Even as triple talaq or instant divorce has caught the nation's attention, things are still unfair for tribal women of Himachal Pradesh. Nestled in the remote and inaccessible terrain of the Himalayan state are women who inherit only trouble instead of assets after the death of their parents and even husbands.
They are bound by a century-old patriarchal law that allows only men to inherit ancestral property, if not bequeathed. The still-prevalent Wajib-ul-arz customary law came into existence in 1926.
Old-timers believe the origin of the custom-made tradition is the scarcity of fertile land. A belief is that giving inheritance rights to the women will give an opportunity to outsiders to become owners of the land if they marry outside the community.
So, the tribal women in Kinnaur and Lahaul-Spiti districts couldn't inherit property in accordance with Hindu Succession Act of 1956.
Women's right groups have been protesting for decades against this tribal custom. They said that the law bars even widows from inheriting their husband's property, which is transferred to the sons, even if they are minors.
"We are fighting for the tribal women's rights for the past four decades and we have not given up the hope of getting justice," said 65-year-old social activist Rattan Manjari, chairperson of the Mahila Kalyan Parishad, a rights group based in Kinnaur district.
Manjari, who sought a meeting with Prime Minister Narendra Modi on behalf of the Mahila Kalyan Parishad through Ram Swaroop, a Member of Parliament, said she has petitioned the Supreme Court to get justice against the customary law.
In the past six years, campaigns on educating tribal women about their rights to ancestral property have starting evoking response from the public but not from the government.
"Nothing much has, in fact, changed the mindset of the people with these education campaigns, but this issue is now a talking point in a society where more and more women are coming out openly against this law," said Manjari, an apple grower in Ribba village, some 250 km from state capital Shimla.
She is one of the rare women in the district who was bequeathed the agricultural land by her mother who opted for her over her brother.
They said that the law bars even widows from inheriting their husband’s property, which is transferred to the sons, even if they are minors
Manjari, with the help of hundreds of activists of over 170 Mahila Mandals, has been organising panchayat meetings and signature campaigns for over a decade now.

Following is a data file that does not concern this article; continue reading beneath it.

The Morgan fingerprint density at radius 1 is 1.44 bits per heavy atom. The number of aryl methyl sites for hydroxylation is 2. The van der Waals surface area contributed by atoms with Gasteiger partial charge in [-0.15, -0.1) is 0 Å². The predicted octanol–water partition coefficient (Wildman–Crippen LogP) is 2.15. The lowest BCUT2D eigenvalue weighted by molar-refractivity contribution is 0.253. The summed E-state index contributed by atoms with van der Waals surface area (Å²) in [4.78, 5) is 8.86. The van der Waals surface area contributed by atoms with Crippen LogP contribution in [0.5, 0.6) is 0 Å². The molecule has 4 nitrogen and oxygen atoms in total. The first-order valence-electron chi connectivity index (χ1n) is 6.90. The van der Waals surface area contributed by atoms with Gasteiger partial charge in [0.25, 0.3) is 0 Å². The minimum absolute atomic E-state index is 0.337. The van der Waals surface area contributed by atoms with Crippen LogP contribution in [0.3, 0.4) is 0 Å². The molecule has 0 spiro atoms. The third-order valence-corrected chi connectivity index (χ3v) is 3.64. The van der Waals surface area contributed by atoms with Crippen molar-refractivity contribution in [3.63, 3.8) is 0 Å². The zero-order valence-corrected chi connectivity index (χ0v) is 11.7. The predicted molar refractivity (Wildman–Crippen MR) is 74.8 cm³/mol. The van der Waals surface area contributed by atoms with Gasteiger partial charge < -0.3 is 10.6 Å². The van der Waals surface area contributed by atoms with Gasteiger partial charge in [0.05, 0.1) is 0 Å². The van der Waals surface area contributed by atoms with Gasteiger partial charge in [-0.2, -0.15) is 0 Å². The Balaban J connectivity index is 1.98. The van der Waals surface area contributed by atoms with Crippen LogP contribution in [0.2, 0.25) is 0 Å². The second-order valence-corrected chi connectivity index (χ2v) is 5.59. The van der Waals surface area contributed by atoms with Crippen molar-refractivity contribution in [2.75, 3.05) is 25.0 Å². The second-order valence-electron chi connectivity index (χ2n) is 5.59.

Interestingly, in Spiti region there is the law of primogeniture, the right of succession belonging to the first-born child like the feudal rule by which the whole estate of an intestate passed to the eldest son and deprived the rest of the male siblings of their legal right to property.
In the absence of an heir, inheritance passed to collateral relatives, mainly male, in order of seniority.
"Certain men's groups are unnecessarily indulging in fear-mongering. Our fight is against customary inequality and not against the men. We are going to send a huge number of signature forms, taking our voice to the Indian government," said another activist, Shobha Negi.
She said there were many cases where women, after the death of their husbands or parents, were abandoned by their family members, forcing them to eke out a miserable living.
In June 2015, a Himachal Pradesh High Court ruling gave land inheritance rights to these tribal women. This was challenged and the matter is pending with the Supreme Court.
"The daughters in the tribal areas shall inherit property in accordance with the Hindu Succession Act of 1956 and not as per customs. This is in order to prevent women from facing social injustice and all forms of exploitation," Justice Rajiv Sharma of the high court had said.
He said the laws must evolve with the times if societies are to progress.
"It is made clear by way of abundant precaution that the observations made here only pertain to right to inherit the property by daughters under the Hindu Succession Act, 1956, and not any other privileges enjoyed by the tribals in the tribal areas," he had said in a 60-page order.
Justice Sharma had upheld an order passed by the district judge of Chamba in 2002 to grant legal property rights to women.
"The tribal belts have modernised with the passage of time. They profess Hindu rites and customs. They do not follow different gods. Their culture may be different but customs must conform to the constitutional philosophy," the judge had added.
According to 2011 Census figures, the sex ratio in Kinnaur has gone down from 857 in 2001 to 818 in 2011. It's ranked the lowest in the state, while in 2001 its rank was 10th. But the literacy rate in the district is 80.77 % -- 88.37 % for males and 71.34% for females -- for a population of 84,298.
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